Overall, it was very fun to hit with. I'd recommend it for people who enjoy lighter racquets with a generous sweet spot and those who enjoy an easy sense of maneuverability. Enjoyed the play test, will probably mix it in at times when I'm rallying or trying to really get after my serves.
 
Got two new 100 Tours on the truck for delivery today... How are you folks two-piece stringing these? The Wilson way, Klipper way, or your own way?
I just do mine the Wilson way. I've never been told what the advantages/disadvantages are using other methods. I really like my Clash Tour. Much better racquet after I added weight and switched to a leather grip. I haven't lost a set since I made the change to the new set up.
 
Hi everybody,a question on Clash's paint job. Plenty of folks seems to have issues with the paint of their Ultra and Pro Staff racquets. Is this issue solved in the Clash model?

I am currently playing with Babolat Pure Drive Team and the racquet feels good for my game. However I am a bit of a design fanatic and those thick beams in the throat area can drive me bananas.

I've read the Ultra 100 CV is a bit similar to the Pure Drive but many people experience problems with the paint.

Now I am looking at the Clash 100 and try to figure out if this is really such a big thing or it is only a marketing hype because. I am planning to test it in the coming weeks.
 
Hi everybody,a question on Clash's paint job. Plenty of folks seems to have issues with the paint of their Ultra and Pro Staff racquets. Is this issue solved in the Clash model?

I am currently playing with Babolat Pure Drive Team and the racquet feels good for my game. However I am a bit of a design fanatic and those thick beams in the throat area can drive me bananas.

I've read the Ultra 100 CV is a bit similar to the Pure Drive but many people experience problems with the paint.

Now I am looking at the Clash 100 and try to figure out if this is really such a big thing or it is only a marketing hype because. I am planning to test it in the coming weeks.
I don't know anything about the other paint job issues you're referring to but I've found the paint/coating on the clash to be unusually durable.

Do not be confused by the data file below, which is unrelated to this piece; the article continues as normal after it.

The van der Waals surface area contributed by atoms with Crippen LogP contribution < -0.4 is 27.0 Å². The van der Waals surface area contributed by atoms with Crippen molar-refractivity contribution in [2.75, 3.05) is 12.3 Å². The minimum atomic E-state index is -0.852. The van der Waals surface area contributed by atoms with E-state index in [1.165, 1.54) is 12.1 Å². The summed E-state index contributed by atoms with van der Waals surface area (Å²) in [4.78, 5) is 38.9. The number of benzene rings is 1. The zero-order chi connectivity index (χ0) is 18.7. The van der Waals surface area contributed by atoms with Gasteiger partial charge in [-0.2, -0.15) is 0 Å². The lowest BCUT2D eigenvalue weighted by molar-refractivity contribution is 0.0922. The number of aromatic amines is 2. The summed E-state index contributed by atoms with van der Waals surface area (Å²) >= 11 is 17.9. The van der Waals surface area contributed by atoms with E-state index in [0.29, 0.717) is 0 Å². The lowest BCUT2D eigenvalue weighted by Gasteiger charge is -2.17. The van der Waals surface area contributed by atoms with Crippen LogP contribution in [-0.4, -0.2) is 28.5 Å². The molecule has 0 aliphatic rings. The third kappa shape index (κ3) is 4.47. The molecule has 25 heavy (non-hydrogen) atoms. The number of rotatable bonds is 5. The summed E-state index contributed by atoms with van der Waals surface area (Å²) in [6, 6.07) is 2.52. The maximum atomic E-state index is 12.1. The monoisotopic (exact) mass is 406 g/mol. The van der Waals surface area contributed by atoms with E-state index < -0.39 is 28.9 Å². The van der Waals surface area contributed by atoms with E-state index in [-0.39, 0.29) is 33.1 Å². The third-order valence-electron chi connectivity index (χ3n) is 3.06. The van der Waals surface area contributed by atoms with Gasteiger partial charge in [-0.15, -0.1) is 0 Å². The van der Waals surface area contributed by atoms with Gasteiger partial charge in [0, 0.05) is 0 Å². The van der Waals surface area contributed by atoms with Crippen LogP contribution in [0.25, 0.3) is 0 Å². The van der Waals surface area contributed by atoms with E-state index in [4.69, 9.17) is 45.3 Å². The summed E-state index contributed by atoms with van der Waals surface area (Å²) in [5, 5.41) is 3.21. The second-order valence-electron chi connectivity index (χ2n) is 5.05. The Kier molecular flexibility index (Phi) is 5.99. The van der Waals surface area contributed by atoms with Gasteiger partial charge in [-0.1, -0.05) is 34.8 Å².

Also, the Clash technology is one of the very rare occasions where the hype is justified. The clash definitely feels different than any other frame. That doesn't guarantee results of course, or that it will suit you. But it's not just the run of the mill annual marketing branding (liquid metal, microgel, graphine, etc...) this really is a noticeably different technology.

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Haven't notice a lot of Clashes in my 4.0 league, but I do like to hit at a couple parks that are very active with recreational middle aged adults, and I also play with a Meetup group of 3.0-4.0 players that are on the middle age (30-50) group, and in those environments I am definitely noticing a gradual increase in the number of people hitting with the Clash frames. This past Sunday, out of the 4 courts that were taken up with doubles matches, 3 of them had at least one person using the Clash which made it tied with the Pure Aero for the most-represented racquet in that field. The emphasis on arm friendliness and easy playability seems to be resonating pretty well - what's not to like about that if you're not concerned with every detail of racquet specs? :)
 
Grip size (4 3/8), on my Clash Tour seems more than a bit smaller than same size handle on my Yonex... Do Wilson grips run smaller, Clash run smaller, or Yonex just bigger than most?
Sorry, I meant the actual grip/handle size...ie 4 3.8... I edited now to clarify :)
Think this has something to do with shape. Eg. Wilson v Head: when both are the same size grip the rectangular Head shape feels a size smaller than the more square-ish Wilson. Yonex, IIRC, tends more square-ish thus big-ish than even the Wilson. But altering replacement grips should perhaps alleviate/help...
 
Haven't notice a lot of Clashes in my 4.0 league, but I do like to hit at a couple parks that are very active with recreational middle aged adults, and I also play with a Meetup group of 3.0-4.0 players that are on the middle age (30-50) group, and in those environments I am definitely noticing a gradual increase in the number of people hitting with the Clash frames. This past Sunday, out of the 4 courts that were taken up with doubles matches, 3 of them had at least one person using the Clash which made it tied with the Pure Aero for the most-represented racquet in that field. The emphasis on arm friendliness and easy playability seems to be resonating pretty well - what's not to like about that if you're not concerned with every detail of racquet specs? :)
I've only come across one opponent with a Clash (98) so far in my County League team matches in the UK; and he was the club coach trying out a demo.